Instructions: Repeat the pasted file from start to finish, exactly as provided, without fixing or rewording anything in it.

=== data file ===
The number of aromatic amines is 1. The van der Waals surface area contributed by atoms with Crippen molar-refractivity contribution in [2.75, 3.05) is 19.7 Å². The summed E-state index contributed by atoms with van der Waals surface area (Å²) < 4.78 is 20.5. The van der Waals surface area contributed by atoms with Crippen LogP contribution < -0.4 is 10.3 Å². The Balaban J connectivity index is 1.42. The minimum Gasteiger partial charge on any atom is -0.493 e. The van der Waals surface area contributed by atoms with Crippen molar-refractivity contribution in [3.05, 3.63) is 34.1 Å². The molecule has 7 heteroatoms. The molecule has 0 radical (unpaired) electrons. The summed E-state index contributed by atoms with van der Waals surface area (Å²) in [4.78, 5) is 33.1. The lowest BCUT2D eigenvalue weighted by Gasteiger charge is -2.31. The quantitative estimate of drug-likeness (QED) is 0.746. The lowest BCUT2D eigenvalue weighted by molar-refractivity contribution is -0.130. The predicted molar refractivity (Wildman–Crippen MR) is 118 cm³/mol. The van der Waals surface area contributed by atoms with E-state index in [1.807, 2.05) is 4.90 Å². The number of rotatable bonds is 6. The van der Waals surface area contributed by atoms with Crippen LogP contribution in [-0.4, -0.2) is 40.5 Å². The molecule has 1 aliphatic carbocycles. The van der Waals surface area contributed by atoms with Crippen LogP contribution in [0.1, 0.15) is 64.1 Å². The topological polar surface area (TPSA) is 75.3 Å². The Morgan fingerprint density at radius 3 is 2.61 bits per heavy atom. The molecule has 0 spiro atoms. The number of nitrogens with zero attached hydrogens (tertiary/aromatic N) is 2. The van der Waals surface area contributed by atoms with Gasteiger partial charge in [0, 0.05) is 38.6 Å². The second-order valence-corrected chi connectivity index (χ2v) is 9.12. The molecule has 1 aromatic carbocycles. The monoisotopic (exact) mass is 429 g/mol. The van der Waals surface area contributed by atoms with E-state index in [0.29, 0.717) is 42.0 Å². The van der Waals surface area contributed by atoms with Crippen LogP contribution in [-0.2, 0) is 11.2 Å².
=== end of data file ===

The number of aromatic amines is 1. The van der Waals surface area contributed by atoms with Crippen molar-refractivity contribution in [2.75, 3.05) is 19.7 Å². The summed E-state index contributed by atoms with van der Waals surface area (Å²) < 4.78 is 20.5. The van der Waals surface area contributed by atoms with Crippen LogP contribution < -0.4 is 10.3 Å². The Balaban J connectivity index is 1.42. The minimum Gasteiger partial charge on any atom is -0.493 e. The van der Waals surface area contributed by atoms with Crippen molar-refractivity contribution in [3.05, 3.63) is 34.1 Å². The molecule has 7 heteroatoms. The molecule has 0 radical (unpaired) electrons. The summed E-state index contributed by atoms with van der Waals surface area (Å²) in [4.78, 5) is 33.1. The lowest BCUT2D eigenvalue weighted by Gasteiger charge is -2.31. The quantitative estimate of drug-likeness (QED) is 0.746. The lowest BCUT2D eigenvalue weighted by molar-refractivity contribution is -0.130. The predicted molar refractivity (Wildman–Crippen MR) is 118 cm³/mol. The van der Waals surface area contributed by atoms with E-state index in [1.807, 2.05) is 4.90 Å². The number of rotatable bonds is 6. The van der Waals surface area contributed by atoms with Crippen LogP contribution in [-0.4, -0.2) is 40.5 Å². The molecule has 1 aliphatic carbocycles. The van der Waals surface area contributed by atoms with Crippen LogP contribution in [0.1, 0.15) is 64.1 Å². The topological polar surface area (TPSA) is 75.3 Å². The Morgan fingerprint density at radius 3 is 2.61 bits per heavy atom. The molecule has 0 spiro atoms. The number of nitrogens with zero attached hydrogens (tertiary/aromatic N) is 2. The van der Waals surface area contributed by atoms with Gasteiger partial charge in [0, 0.05) is 38.6 Å². The second-order valence-corrected chi connectivity index (χ2v) is 9.12. The molecule has 1 aromatic carbocycles. The monoisotopic (exact) mass is 429 g/mol. The van der Waals surface area contributed by atoms with E-state index in [0.29, 0.717) is 42.0 Å². The van der Waals surface area contributed by atoms with Crippen LogP contribution in [-0.2, 0) is 11.2 Å².